July 3, 2017
One could easily refer to the next few weeks as ‘pancake season’ in Calgary. The Calgary Stampede is drawing near and its harbinger, the pancake breakfast, is always along for the ride.
Whether you call them hotcakes, Johnnycakes, griddlecakes, flapjacks, or pancakes, the method is always the same; small flat cakes made of of fried batter, cooked in hot fat, oil or butter.
History of the pancake
If you read National Geographic you’ll find out that humans have been grinding grain and cooking it in one form or another for about 30,000 years. Milling grain, and mixing it with water, goat or sheep’s milk or eggs (think duck or quail) and cooking it on a scalding rock was about as easy a hot food as you could get back in ancient times, so it’s no surprise this simple food has stood the test of time.
While most of us these days use plain old flour for pancakes, there are recipes with more ancient grains like buckwheat, spelt or other flours.
Pancakes are Stampede tradition
In Calgary, pancakes have been traditionally tied to the Stampede. Lore has it that back in the era of the first Stampedes, free breakfast was an easy lure for the masses, and pancakes were a quick and easy crowd pleaser.
That tradition evolved with neighbourhoods inviting visitors to share flapjacks, shops engaging patrons with pancakes and communities getting together to celebrate and get to know one another.
Pancakes are also the ultimate cowboy food; they're fast, can be made easily at camp, the ingredients are infinitely transportable and when they’re cooked right, they require minimal cleanup.
Is it a pancake or a crepe?
What makes a pancake, a pancake? Is it the act of frying it? Is it the use of the pan? The answer is both yes and no.
Traditional pancakes are most often round and slightly fluffy with a spongy texture, thanks to the addition of some kind of leavening agent like baking soda or baking powder. Served piled several high, in North America they’re often paired with butter and maple syrup.
On the other hand, pancake cousin the crepe is much thinner and more delicate with a focus on special filings that get wrapped up in the crepey blanket.
Pancakes exist in all cultures
Many cultures have some variety of crepe they’ve been making for eons; the French have the traditional crepe or buckwheat galettes. For a delicious example of these, pop in to Calgary’s Suzette Bistro one day for lunch or dinner. With savoury, fresh fillings like mushrooms, eggs and greens they’re a light and satisfying meal folded up in a tender and lacey wrap.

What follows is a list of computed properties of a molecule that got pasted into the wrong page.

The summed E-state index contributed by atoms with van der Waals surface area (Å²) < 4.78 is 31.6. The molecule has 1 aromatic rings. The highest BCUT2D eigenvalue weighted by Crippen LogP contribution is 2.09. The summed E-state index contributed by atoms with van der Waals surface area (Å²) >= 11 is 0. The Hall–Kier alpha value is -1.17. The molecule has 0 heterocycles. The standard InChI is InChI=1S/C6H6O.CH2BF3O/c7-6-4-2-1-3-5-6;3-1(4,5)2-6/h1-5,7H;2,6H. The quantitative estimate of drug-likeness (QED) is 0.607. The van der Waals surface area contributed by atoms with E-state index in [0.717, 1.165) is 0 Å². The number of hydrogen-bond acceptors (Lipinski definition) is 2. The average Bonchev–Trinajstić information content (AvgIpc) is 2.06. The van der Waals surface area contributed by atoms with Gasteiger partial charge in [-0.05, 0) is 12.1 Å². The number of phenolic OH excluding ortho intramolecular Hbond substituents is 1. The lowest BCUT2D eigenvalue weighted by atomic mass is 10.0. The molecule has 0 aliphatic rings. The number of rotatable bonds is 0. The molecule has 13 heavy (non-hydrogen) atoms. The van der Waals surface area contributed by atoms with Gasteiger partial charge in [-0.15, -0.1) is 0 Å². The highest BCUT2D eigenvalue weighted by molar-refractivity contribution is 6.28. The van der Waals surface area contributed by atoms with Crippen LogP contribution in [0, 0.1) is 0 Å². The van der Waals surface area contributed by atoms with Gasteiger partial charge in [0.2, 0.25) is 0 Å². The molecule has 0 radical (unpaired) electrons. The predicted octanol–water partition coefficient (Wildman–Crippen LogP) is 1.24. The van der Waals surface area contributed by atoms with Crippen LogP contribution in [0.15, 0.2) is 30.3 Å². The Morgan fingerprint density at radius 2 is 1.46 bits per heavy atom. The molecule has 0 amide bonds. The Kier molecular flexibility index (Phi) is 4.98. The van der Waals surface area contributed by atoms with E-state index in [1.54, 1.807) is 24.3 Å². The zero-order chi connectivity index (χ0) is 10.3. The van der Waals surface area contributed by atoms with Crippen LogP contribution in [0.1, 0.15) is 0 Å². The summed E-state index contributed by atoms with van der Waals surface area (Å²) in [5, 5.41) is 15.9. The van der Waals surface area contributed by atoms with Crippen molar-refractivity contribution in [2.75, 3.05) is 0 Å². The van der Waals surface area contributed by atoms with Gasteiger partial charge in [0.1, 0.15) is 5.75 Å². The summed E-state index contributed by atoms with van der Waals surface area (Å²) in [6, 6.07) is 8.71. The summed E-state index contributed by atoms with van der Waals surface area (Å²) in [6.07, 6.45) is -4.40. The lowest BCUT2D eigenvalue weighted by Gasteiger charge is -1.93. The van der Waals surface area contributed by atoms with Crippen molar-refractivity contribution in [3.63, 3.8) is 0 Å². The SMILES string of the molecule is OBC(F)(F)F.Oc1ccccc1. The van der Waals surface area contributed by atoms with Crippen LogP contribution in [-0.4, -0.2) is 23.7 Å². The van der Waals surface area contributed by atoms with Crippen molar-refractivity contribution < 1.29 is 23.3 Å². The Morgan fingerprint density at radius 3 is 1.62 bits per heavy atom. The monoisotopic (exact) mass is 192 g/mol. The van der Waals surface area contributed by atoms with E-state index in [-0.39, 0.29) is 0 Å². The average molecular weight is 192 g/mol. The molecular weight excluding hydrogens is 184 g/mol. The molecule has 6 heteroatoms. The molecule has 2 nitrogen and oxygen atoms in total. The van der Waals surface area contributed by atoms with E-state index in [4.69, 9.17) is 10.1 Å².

Pannenkoek is the Dutch word for pancake. These extra large flat cakes can be had at the city’s Pfanntastic Pannenkoek Haus.
In central and eastern Europe you’ll find the sweet jammy palačinke.
There’s also a part crepe, part omlette version of a pancake called a socca made with protein rich chickpea flour (which also means it’s gluten free).
Whatever you call your fried batter and however you like it served, pancakes and crepes are an easy meal. While getting out to attend one of the many fun Stampede breakfasts is a great way to make new friends and meet your neighbours, you can also opt for quiet pancake breakfasts at home.
For a basic pancake recipe, mix flour, eggs, milk, baking powder, salt, and some oil or butter. This easy recipe can be your guide to perfect pancakes at home.
Want to attempt crepes? The keys to great crepes are leaving the batter to rest for an hour or so, and greasing the pan very well. You’ll also want to make peace with the fact that your first couple of crepes will probably be throwaways. But that’s why there’s lots of batter. Try this simple crepe recipe.
Whether you flip pancakes at your community centre or throw a backyard breakfast for the family, try one of these diverse types of pancakes this summer.